Timber Frames

Grade I listed building surveys in Essex

Grade I listed building survey

Surveying period timber framed buildings is of particular interest. In the above case a 14th Century Grade I listed building in in Fyfield, Essex. We examined the timber frame and how it was put together; the style of the timber frame and the alterations over time; the components of the timber frame and the joints; the surfaces of the timber frame, their treatment and decoration; the condition of the core of the timber frame; previous conservation and repairs; the infill panels and coverings; the need for and type of future conservation repairs.



Structural movement.JPG

Structural movement is the first of the three main problems facing old buildings. What is the nature and extent of the structural movement? Is the movement recent and significant? What is the underlying problem that has caused the structural movement? What level of repairs are required? Is further investigation by a structural engineer required? When necessary, we often work with a structural engineer experienced in historic and listed buildings.



alswick timber

Timber decay and infestation in buildings. Biocides have been used for many years and are called “preservatives”; this term suggests negligence if timbers are not treated. But this is expensive and has little effect, it also reintroduces water into the building. We follow Historic England recommendations; an appropriate conservation approach is required. The primary control strategy for timber decay and infestation must be based on repairs to remove the source of dampness that is causing the defects. The moisture content of the timbers should be kept below the level at which timber defects will occur. In the above case there is evidence of past timber decay and death watch beetle, but the core of the post is still solid and strong enough to continue is structural function in a restored barn conversion.





Dampness may be caused by various other defects and the effect of dampness can harm the building in many ways. So called specialist damp proofing work usually includes chemically injected damp treatment and waterproof plasters; however these can be expensive and will harm historic buildings. In a listed building this would constitute an alteration requiring listed building consent; however due to the resultant harm such consent would not be granted. Modern damp treatments merely conceal the problem without identifying and removing the root cause of the dampness; they create cold walls which increase heat loss and can soften lime mortar which increases the risk of structural failure.  We follow Historic England advice on a conservation approach to dampness; identifying the root cause of the problem and recommending appropriate and effective repairs. In the above case dampness had been a problem for 60 years and thousands of pounds were spent on damp treatment but without success. The new owner followed our recommendations and the building dried out quickly.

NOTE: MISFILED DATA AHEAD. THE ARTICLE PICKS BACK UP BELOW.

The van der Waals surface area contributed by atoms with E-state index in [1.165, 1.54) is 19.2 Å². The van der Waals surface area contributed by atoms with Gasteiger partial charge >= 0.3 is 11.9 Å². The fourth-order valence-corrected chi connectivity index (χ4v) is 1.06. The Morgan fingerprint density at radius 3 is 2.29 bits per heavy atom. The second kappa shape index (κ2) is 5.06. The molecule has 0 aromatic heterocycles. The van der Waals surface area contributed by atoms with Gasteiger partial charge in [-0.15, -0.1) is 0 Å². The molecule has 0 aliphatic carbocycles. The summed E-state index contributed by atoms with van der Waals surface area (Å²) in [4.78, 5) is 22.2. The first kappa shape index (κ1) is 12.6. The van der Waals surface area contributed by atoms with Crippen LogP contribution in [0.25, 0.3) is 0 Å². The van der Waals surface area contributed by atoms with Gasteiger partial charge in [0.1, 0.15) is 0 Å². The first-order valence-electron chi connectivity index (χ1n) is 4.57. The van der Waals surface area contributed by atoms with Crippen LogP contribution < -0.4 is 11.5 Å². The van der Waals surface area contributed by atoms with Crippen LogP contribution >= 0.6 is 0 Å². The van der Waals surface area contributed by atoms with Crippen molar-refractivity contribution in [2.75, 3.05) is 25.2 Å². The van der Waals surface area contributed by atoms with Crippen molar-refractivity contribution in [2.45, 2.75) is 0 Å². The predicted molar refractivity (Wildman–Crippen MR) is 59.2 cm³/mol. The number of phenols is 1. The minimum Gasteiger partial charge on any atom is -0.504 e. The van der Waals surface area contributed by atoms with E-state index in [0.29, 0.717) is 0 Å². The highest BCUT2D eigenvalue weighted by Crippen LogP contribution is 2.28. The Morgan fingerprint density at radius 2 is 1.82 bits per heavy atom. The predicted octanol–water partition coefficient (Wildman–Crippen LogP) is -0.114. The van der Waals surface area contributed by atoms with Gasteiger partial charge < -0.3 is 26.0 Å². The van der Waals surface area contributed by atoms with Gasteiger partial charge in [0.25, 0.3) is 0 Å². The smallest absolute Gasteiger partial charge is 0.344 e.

Brickwork Mansion

2040 tyttenhanger - copy

Grade I listed building; Tyttenhanger House near St Albans in Hertfordshire. Originally set within a large country estate, the building is currently in commercial use by a former large well known architectural practice. We carried out a detailed listed building survey and provided building conservation advice for the essential repairs. The main areas of interest were the brickwork, roof tiling and leadwork.

Timber Barns

Listed building survey

High Barns are Grade II listed period timber framed barns in Chorleywood, Hertfordshire; now converted into residential dwellings. Originally agricultural and later owned by Sir Henry Wood and used for music practice during the summer months away from London. We provided a listed building survey and building conservation advice for the new owner. The timber frame was in a good condition, but unfortunately had been altered to suit the change of use.

Stone Castle

589 Penhow Castle

Penhow Castle is an 11th Century Grade II* listed building in South Wales. We surveyed this wonderful old building back in the early 2000’s. It had previously been repaired and restored in the 1970’s long before the lime revival. Unfortunately modern materials had been used throughout; this prevented the building from breathing as originally intended and there were many defects as a direct result. Whilst the previous repairs were carried out with the best of intentions, the building was in need of extensive masonry and render repairs using lime.